October 12 — Blade Runner 2049, an excerpt

The film scores its highest marks for its pacing. Too few movies these days — certainly few of blockbuster status — leave space for the viewer to think. Like the first film, 2049’s dialogue is brief but rich and profoudly delivered. Each word hangs in the dark, dirty atmosphere, palpable and heavy with the weight of revelation that each new utterance could possibly bring. It forces the audience to make inferences and leaves space to read between the lines. It lets us take our time settling into this bleak, dystopian world, allowing us to indulge in curiosity, speculation, wonder, disgust, confusion, and doubt. It’s hard not to take the side of the replicants, but why is that? Are they just that close to being persons? Would the ability to reproduce with a real, biological human mean that they have souls in the same sense as us? Where does brilliant engineering cross the line into the miraculous? These aren’t just questions for undergrad film students or sci-fi nerds to discuss after the film. The arc and pace of 2049 lead directly and powerfully into these questions.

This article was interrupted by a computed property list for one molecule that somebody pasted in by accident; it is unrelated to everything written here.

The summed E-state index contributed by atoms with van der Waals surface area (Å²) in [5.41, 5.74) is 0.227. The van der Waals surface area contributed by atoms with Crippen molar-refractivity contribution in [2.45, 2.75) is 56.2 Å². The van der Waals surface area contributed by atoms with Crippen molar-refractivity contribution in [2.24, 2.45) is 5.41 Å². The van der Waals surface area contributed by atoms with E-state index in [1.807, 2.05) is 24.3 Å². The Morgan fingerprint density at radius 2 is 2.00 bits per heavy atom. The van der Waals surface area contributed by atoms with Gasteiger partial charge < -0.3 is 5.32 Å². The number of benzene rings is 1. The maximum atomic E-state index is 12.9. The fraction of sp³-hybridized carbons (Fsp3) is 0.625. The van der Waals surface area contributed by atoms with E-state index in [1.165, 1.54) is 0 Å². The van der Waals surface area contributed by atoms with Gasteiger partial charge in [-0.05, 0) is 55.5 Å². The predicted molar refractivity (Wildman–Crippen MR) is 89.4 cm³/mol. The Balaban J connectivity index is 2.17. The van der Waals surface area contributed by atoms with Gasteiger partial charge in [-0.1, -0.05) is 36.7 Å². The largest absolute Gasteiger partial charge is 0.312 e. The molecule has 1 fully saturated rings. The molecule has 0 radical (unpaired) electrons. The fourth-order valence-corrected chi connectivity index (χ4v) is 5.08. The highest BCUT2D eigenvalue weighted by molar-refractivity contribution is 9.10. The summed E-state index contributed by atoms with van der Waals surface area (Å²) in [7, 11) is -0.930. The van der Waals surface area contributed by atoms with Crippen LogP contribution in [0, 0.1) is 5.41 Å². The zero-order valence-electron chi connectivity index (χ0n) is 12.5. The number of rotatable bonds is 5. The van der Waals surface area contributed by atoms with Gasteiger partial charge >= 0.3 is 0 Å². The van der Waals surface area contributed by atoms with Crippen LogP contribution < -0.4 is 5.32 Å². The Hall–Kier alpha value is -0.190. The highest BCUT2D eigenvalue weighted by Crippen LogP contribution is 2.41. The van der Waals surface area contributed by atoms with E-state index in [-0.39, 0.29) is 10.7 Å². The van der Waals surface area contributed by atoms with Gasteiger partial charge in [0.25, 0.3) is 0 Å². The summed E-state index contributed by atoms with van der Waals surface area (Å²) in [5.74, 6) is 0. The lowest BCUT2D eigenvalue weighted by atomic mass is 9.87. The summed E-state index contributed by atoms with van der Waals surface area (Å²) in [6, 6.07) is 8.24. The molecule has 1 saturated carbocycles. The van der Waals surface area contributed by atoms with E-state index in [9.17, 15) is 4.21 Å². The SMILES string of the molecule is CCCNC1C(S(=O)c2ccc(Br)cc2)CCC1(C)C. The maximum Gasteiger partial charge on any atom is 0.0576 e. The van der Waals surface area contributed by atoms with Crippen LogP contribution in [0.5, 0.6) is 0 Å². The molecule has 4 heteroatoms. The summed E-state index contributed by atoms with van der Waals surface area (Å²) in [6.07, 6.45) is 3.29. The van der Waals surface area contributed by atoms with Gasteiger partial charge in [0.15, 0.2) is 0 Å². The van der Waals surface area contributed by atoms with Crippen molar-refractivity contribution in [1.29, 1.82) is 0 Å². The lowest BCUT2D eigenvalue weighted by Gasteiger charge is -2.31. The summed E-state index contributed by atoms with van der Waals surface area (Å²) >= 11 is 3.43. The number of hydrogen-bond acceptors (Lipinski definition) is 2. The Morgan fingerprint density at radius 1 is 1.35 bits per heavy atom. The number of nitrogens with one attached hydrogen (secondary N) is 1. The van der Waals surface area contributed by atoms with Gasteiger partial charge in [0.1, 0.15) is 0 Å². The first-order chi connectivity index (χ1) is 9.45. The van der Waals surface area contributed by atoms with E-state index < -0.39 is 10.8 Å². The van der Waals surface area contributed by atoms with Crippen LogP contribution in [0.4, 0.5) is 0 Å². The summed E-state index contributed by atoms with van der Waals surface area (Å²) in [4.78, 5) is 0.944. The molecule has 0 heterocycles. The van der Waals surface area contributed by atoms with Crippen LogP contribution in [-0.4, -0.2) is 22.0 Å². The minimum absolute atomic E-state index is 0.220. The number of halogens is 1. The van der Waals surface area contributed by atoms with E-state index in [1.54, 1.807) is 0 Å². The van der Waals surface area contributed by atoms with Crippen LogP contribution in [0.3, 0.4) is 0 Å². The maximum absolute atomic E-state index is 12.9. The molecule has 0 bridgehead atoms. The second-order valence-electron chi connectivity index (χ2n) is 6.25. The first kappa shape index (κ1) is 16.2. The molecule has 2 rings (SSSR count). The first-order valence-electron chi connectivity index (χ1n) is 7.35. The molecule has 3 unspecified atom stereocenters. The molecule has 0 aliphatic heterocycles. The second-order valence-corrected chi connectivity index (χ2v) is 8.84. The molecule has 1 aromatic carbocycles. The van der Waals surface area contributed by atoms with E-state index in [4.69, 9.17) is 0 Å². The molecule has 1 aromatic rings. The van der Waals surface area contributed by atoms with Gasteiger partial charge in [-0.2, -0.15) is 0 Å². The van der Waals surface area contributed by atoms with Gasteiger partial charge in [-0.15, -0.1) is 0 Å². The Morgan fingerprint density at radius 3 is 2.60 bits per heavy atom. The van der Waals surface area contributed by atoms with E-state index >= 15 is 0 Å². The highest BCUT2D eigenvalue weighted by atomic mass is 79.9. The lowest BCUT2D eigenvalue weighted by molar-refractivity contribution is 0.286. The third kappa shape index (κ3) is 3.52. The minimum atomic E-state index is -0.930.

The story suffers primarly from one major plot gap. How in the world could a replicant (in a world on the verge of eliminating all rogue replicants) waltz into the heart of LAPD with impugnity not once, but twice, to steal the skeleton recovered from a crime scene and then kill a lieutenant.

In the end, Blade Runner 2049 reminds us just how great sci-fi can be, holding up the best elements the genre has to offer. It isn’t so much aping the original as it is paying homage to it, logging some quality miles in a replicant-haunted universe that has stood the test of time and continues to capture imaginations decades after its release. If our cinemas must be populated with sequels, for so the economics of the business demand, let us hope they are filled with more like this one.